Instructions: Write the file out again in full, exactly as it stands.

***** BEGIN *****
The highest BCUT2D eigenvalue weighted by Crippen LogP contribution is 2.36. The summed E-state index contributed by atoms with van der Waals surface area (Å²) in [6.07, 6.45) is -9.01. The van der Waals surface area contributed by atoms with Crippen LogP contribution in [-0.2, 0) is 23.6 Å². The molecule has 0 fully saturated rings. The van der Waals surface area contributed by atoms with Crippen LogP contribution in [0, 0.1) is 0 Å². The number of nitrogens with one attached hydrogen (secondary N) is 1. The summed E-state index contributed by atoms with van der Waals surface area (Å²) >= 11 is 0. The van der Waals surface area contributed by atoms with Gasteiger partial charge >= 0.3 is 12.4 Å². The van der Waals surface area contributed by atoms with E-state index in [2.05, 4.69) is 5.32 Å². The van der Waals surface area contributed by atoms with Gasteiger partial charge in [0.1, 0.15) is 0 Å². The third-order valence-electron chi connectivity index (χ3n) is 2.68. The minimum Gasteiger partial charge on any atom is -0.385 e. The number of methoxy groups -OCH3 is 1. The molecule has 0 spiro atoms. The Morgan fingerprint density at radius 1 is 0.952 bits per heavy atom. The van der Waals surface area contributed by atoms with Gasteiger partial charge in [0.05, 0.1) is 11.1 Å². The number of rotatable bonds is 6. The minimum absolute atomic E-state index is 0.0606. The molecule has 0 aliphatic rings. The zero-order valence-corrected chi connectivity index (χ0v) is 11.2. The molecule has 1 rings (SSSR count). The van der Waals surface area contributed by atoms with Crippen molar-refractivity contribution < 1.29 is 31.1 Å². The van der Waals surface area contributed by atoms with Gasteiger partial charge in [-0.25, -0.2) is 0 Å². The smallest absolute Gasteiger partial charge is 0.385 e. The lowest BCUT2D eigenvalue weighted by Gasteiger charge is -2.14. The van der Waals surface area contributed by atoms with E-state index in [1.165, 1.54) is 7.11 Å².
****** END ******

The highest BCUT2D eigenvalue weighted by Crippen LogP contribution is 2.36. The summed E-state index contributed by atoms with van der Waals surface area (Å²) in [6.07, 6.45) is -9.01. The van der Waals surface area contributed by atoms with Crippen LogP contribution in [-0.2, 0) is 23.6 Å². The molecule has 0 fully saturated rings. The van der Waals surface area contributed by atoms with Crippen LogP contribution in [0, 0.1) is 0 Å². The number of nitrogens with one attached hydrogen (secondary N) is 1. The summed E-state index contributed by atoms with van der Waals surface area (Å²) >= 11 is 0. The van der Waals surface area contributed by atoms with Gasteiger partial charge >= 0.3 is 12.4 Å². The van der Waals surface area contributed by atoms with E-state index in [2.05, 4.69) is 5.32 Å². The van der Waals surface area contributed by atoms with Gasteiger partial charge in [0.1, 0.15) is 0 Å². The third-order valence-electron chi connectivity index (χ3n) is 2.68. The minimum Gasteiger partial charge on any atom is -0.385 e. The number of methoxy groups -OCH3 is 1. The molecule has 0 spiro atoms. The Morgan fingerprint density at radius 1 is 0.952 bits per heavy atom. The van der Waals surface area contributed by atoms with Gasteiger partial charge in [0.05, 0.1) is 11.1 Å². The number of rotatable bonds is 6. The minimum absolute atomic E-state index is 0.0606. The molecule has 0 aliphatic rings. The zero-order valence-corrected chi connectivity index (χ0v) is 11.2. The molecule has 1 rings (SSSR count). The van der Waals surface area contributed by atoms with Crippen molar-refractivity contribution < 1.29 is 31.1 Å². The van der Waals surface area contributed by atoms with Gasteiger partial charge in [-0.25, -0.2) is 0 Å². The smallest absolute Gasteiger partial charge is 0.385 e. The lowest BCUT2D eigenvalue weighted by Gasteiger charge is -2.14. The van der Waals surface area contributed by atoms with E-state index in [1.165, 1.54) is 7.11 Å².